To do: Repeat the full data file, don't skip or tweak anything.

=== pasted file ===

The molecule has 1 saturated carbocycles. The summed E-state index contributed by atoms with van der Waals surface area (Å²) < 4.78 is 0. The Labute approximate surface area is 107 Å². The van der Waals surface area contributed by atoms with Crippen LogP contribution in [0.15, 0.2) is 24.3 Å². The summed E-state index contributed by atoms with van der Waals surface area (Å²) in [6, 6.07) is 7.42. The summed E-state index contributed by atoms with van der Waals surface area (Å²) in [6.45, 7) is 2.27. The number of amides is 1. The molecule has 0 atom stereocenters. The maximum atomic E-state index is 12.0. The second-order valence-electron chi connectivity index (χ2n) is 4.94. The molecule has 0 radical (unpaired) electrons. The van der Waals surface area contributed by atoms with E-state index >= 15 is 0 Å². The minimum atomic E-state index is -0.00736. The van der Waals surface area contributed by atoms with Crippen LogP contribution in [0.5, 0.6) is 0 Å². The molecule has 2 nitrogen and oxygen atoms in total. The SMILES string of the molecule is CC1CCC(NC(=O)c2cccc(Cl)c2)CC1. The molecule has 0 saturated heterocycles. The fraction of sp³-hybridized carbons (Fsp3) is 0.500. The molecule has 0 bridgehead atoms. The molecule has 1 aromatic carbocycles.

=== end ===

The molecule has 1 saturated carbocycles. The summed E-state index contributed by atoms with van der Waals surface area (Å²) < 4.78 is 0. The Labute approximate surface area is 107 Å². The van der Waals surface area contributed by atoms with Crippen LogP contribution in [0.15, 0.2) is 24.3 Å². The summed E-state index contributed by atoms with van der Waals surface area (Å²) in [6, 6.07) is 7.42. The summed E-state index contributed by atoms with van der Waals surface area (Å²) in [6.45, 7) is 2.27. The number of amides is 1. The molecule has 0 atom stereocenters. The maximum atomic E-state index is 12.0. The second-order valence-electron chi connectivity index (χ2n) is 4.94. The molecule has 0 radical (unpaired) electrons. The van der Waals surface area contributed by atoms with E-state index >= 15 is 0 Å². The minimum atomic E-state index is -0.00736. The van der Waals surface area contributed by atoms with Crippen LogP contribution in [0.5, 0.6) is 0 Å². The molecule has 2 nitrogen and oxygen atoms in total. The SMILES string of the molecule is CC1CCC(NC(=O)c2cccc(Cl)c2)CC1. The molecule has 0 saturated heterocycles. The fraction of sp³-hybridized carbons (Fsp3) is 0.500. The molecule has 0 bridgehead atoms. The molecule has 1 aromatic carbocycles.